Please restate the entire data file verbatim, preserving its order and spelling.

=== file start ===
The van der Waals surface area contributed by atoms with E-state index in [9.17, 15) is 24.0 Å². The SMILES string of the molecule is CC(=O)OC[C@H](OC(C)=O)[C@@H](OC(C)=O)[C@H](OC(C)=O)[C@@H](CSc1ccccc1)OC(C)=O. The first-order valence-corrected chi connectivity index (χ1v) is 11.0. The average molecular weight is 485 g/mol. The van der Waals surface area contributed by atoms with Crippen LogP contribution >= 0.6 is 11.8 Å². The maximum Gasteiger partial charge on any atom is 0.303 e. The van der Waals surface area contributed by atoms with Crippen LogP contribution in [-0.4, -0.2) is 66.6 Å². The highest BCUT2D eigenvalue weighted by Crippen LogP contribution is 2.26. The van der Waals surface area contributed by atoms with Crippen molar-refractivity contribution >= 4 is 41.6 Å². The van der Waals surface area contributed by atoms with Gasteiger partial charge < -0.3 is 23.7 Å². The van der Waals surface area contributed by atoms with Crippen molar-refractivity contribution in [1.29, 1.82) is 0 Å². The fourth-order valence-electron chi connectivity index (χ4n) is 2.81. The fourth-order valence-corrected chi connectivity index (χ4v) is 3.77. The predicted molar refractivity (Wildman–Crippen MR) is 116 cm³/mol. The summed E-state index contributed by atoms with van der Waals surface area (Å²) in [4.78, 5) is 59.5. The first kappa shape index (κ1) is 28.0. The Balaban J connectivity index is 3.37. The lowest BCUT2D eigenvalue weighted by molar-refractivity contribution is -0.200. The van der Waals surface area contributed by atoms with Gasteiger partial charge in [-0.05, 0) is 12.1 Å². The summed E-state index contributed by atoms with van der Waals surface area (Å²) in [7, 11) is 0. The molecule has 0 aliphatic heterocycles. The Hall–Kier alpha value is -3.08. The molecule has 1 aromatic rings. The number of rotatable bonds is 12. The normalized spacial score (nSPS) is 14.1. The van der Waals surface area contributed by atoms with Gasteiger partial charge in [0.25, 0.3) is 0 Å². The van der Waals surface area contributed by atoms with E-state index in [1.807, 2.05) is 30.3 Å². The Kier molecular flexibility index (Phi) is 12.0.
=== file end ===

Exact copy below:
The van der Waals surface area contributed by atoms with E-state index in [9.17, 15) is 24.0 Å². The SMILES string of the molecule is CC(=O)OC[C@H](OC(C)=O)[C@@H](OC(C)=O)[C@H](OC(C)=O)[C@@H](CSc1ccccc1)OC(C)=O. The first-order valence-corrected chi connectivity index (χ1v) is 11.0. The average molecular weight is 485 g/mol. The van der Waals surface area contributed by atoms with Crippen LogP contribution >= 0.6 is 11.8 Å². The maximum Gasteiger partial charge on any atom is 0.303 e. The van der Waals surface area contributed by atoms with Crippen LogP contribution in [-0.4, -0.2) is 66.6 Å². The highest BCUT2D eigenvalue weighted by Crippen LogP contribution is 2.26. The van der Waals surface area contributed by atoms with Crippen molar-refractivity contribution >= 4 is 41.6 Å². The van der Waals surface area contributed by atoms with Gasteiger partial charge < -0.3 is 23.7 Å². The van der Waals surface area contributed by atoms with Crippen molar-refractivity contribution in [1.29, 1.82) is 0 Å². The fourth-order valence-electron chi connectivity index (χ4n) is 2.81. The fourth-order valence-corrected chi connectivity index (χ4v) is 3.77. The predicted molar refractivity (Wildman–Crippen MR) is 116 cm³/mol. The summed E-state index contributed by atoms with van der Waals surface area (Å²) in [4.78, 5) is 59.5. The first kappa shape index (κ1) is 28.0. The Balaban J connectivity index is 3.37. The lowest BCUT2D eigenvalue weighted by molar-refractivity contribution is -0.200. The van der Waals surface area contributed by atoms with Gasteiger partial charge in [-0.05, 0) is 12.1 Å². The summed E-state index contributed by atoms with van der Waals surface area (Å²) in [7, 11) is 0. The molecule has 0 aliphatic heterocycles. The Hall–Kier alpha value is -3.08. The molecule has 1 aromatic rings. The number of rotatable bonds is 12. The normalized spacial score (nSPS) is 14.1. The van der Waals surface area contributed by atoms with Gasteiger partial charge in [0.25, 0.3) is 0 Å². The van der Waals surface area contributed by atoms with E-state index in [1.807, 2.05) is 30.3 Å². The Kier molecular flexibility index (Phi) is 12.0.